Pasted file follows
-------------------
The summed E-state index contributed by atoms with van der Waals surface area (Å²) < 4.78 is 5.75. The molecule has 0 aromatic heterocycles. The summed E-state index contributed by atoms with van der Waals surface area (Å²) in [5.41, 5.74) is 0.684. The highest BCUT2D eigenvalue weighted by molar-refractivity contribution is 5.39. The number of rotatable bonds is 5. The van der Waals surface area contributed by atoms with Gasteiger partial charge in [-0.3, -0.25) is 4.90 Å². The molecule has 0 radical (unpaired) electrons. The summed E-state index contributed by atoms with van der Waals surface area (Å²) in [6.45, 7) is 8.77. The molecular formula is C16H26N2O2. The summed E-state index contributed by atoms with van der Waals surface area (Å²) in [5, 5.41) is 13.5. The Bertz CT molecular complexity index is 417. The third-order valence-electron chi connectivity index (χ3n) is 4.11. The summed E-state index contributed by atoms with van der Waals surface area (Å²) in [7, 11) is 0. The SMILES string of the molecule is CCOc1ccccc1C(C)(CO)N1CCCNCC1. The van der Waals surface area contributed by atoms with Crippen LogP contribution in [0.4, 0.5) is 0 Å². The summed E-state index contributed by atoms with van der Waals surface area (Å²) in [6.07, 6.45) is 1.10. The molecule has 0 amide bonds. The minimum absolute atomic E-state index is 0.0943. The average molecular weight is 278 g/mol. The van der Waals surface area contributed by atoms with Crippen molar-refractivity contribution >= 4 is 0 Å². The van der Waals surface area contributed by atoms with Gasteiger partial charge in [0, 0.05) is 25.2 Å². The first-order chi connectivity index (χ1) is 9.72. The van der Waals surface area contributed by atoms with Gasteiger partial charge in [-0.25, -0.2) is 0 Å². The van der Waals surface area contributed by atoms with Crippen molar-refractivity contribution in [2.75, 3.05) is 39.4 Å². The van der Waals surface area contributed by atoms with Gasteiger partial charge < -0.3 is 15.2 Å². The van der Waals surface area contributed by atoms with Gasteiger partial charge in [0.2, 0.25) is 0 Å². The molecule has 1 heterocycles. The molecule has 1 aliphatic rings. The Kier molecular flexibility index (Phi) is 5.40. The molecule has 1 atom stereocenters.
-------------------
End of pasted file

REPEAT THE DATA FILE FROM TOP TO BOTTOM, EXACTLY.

The summed E-state index contributed by atoms with van der Waals surface area (Å²) < 4.78 is 5.75. The molecule has 0 aromatic heterocycles. The summed E-state index contributed by atoms with van der Waals surface area (Å²) in [5.41, 5.74) is 0.684. The highest BCUT2D eigenvalue weighted by molar-refractivity contribution is 5.39. The number of rotatable bonds is 5. The van der Waals surface area contributed by atoms with Gasteiger partial charge in [-0.3, -0.25) is 4.90 Å². The molecule has 0 radical (unpaired) electrons. The summed E-state index contributed by atoms with van der Waals surface area (Å²) in [6.45, 7) is 8.77. The molecular formula is C16H26N2O2. The summed E-state index contributed by atoms with van der Waals surface area (Å²) in [5, 5.41) is 13.5. The Bertz CT molecular complexity index is 417. The third-order valence-electron chi connectivity index (χ3n) is 4.11. The summed E-state index contributed by atoms with van der Waals surface area (Å²) in [7, 11) is 0. The SMILES string of the molecule is CCOc1ccccc1C(C)(CO)N1CCCNCC1. The van der Waals surface area contributed by atoms with Crippen LogP contribution in [0.4, 0.5) is 0 Å². The summed E-state index contributed by atoms with van der Waals surface area (Å²) in [6.07, 6.45) is 1.10. The molecule has 0 amide bonds. The minimum absolute atomic E-state index is 0.0943. The average molecular weight is 278 g/mol. The van der Waals surface area contributed by atoms with Crippen molar-refractivity contribution >= 4 is 0 Å². The van der Waals surface area contributed by atoms with Gasteiger partial charge in [0, 0.05) is 25.2 Å². The first-order chi connectivity index (χ1) is 9.72. The van der Waals surface area contributed by atoms with Gasteiger partial charge in [-0.25, -0.2) is 0 Å². The van der Waals surface area contributed by atoms with Crippen molar-refractivity contribution in [2.75, 3.05) is 39.4 Å². The van der Waals surface area contributed by atoms with Gasteiger partial charge < -0.3 is 15.2 Å². The van der Waals surface area contributed by atoms with Gasteiger partial charge in [0.2, 0.25) is 0 Å². The molecule has 1 heterocycles. The molecule has 1 aliphatic rings. The Kier molecular flexibility index (Phi) is 5.40. The molecule has 1 atom stereocenters.